The second memory I have is of the sheer isolation. Being a Brit and, consequently, accustomed to lots of noise and lots of people, I have never experienced the kind of isolation that Nova Scotia has to offer.
I remember standing on a deserted trail, looking toward a dramatic vertical cliff reaching out into the Atlantic and thinking, 'that is the last piece of land until England'.
I may have been geographically incorrect - isn't there some poxy island halfway across? - but it was thought-provoking all the same and it taught me something simple and profound: I like to be alone. (My wife tells me she likes me to be alone too, I'm not sure what she means.)
For the last memory, well, you had to be there. As I settled down for the evening at some ridiculously picturesque little cove-based B&B, the owner mentioned that there was a Ceilidh going on at the local Community Centre. "Why don't you go?" he asked.
I didn't really have a good reason not to, so I set off for the little northern outpost of Dingwall where an assortment of Cape Breton's finest fiddlers and folk musicians were mixing it up.
I had an inkling of what set Nova Scotians and - the rest of us - apart the night before, at a bar in Port Hawkesbury. A one-man U2 cover band was belting out Bad and Sunday Bloody Sunday and not really going down too well with my Cod and chips until a group of middle aged ladies burst in and set the place alight.
Every time 'Bono Dave' burst into song, one of them would jump up, grab a random hand and bounce onto the dance floor. The rest of them would then heckle from the sidelines until they got fed up and joined in too - all the while laughing.
Here in Dingwall, the crowd was a little more subdued but the fun was just as contagious. At one point, the fiddle player began berating one of the crowd for her persistent song requests and suggested that she 'earn' the right to hear her favourite by getting up to dance.
So she did, she and a friend, doing a Michael Flatley while the rest of us clapped and hollered until we were sore and hoarse.
At one point in the evening when we were all well and truly exhausted from the foot stomping and clapping, one of the musicians dismissed the rest of the band, picked up his acoustic and introduced the next song.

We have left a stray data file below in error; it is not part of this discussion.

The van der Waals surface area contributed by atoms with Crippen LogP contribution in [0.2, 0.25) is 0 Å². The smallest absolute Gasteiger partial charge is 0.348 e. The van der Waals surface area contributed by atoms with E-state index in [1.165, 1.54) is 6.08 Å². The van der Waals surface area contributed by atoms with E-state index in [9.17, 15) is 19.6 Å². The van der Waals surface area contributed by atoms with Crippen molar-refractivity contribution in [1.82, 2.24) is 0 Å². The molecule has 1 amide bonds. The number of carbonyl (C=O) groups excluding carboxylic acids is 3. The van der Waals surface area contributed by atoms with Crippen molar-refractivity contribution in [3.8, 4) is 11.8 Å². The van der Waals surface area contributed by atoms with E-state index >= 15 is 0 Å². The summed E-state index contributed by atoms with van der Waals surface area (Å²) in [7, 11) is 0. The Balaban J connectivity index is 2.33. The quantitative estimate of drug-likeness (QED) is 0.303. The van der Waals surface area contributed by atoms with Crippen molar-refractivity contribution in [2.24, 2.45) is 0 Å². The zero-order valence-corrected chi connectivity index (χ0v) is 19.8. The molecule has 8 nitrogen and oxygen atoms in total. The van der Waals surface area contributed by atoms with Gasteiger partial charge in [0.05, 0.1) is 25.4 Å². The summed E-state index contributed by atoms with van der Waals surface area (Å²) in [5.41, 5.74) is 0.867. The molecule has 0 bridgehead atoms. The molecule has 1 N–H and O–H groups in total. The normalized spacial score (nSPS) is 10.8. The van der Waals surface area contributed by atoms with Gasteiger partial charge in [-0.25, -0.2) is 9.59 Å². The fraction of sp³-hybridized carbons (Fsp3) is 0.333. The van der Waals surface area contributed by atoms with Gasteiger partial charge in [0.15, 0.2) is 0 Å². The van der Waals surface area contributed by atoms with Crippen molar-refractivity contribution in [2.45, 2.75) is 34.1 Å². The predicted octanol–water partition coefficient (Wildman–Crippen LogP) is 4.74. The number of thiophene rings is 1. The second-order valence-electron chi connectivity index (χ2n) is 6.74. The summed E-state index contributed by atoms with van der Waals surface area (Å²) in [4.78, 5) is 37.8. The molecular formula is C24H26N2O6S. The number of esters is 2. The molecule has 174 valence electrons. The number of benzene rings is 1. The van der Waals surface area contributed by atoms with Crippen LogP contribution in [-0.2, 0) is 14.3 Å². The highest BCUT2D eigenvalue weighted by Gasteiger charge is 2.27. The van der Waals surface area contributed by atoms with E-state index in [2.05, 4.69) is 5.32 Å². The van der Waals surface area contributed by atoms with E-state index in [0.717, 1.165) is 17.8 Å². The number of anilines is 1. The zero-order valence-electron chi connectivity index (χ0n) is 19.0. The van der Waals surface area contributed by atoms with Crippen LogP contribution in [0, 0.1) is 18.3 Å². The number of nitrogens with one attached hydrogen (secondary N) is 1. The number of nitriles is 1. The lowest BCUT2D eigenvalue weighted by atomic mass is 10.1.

"This is the most beautiful song ever written," he explained. "It's a father's love song to his son, as he heads off to war."
He then guided us gently through the chords of Danny Boy, a melancholy solo guitar version that will haunt me forever. At the end I had to agree that it probably was the finest song ever written - his version, certainly.
I'm sure the lady behind me, quietly wiping her eyes with her handkerchief, would have agreed too.
On the trip back, before we broke down again, I got to enjoy the company of Rick, from Hamilton, who taught me how to remove tattoos with a hot spoon. "You have to be careful not to leave it on too long," he explained, pointing to the burn marks all over his arms.
As I sign off on this little look back, it occurs to me that I'm only halfway through the year. What about my trip to England and the nightmarish hell that is Heathrow Airport? What about Blackpool with its pink streetcars, Polish waitresses and, erm - eclectic tourists?
What about my runners-up prize in the International Short Story contest and my first ever publishing contract?! And what about my recent writing course and the adventures of Barry The Bad Ass Snowman?
I suppose, in the end, there is just too much to tell. Besides, it's nearly bedtime and I'm already past the RTH deadline. Ryan will be sending one of his cronies along in a black SUV if I don't hurry it up.
It only remains for me to say, "Happy Christmas, Happy Hanukkah, Eid, and all the other holidays I've never heard of, and a Happy New Year."
Here's hoping next year will be chock full of memories too.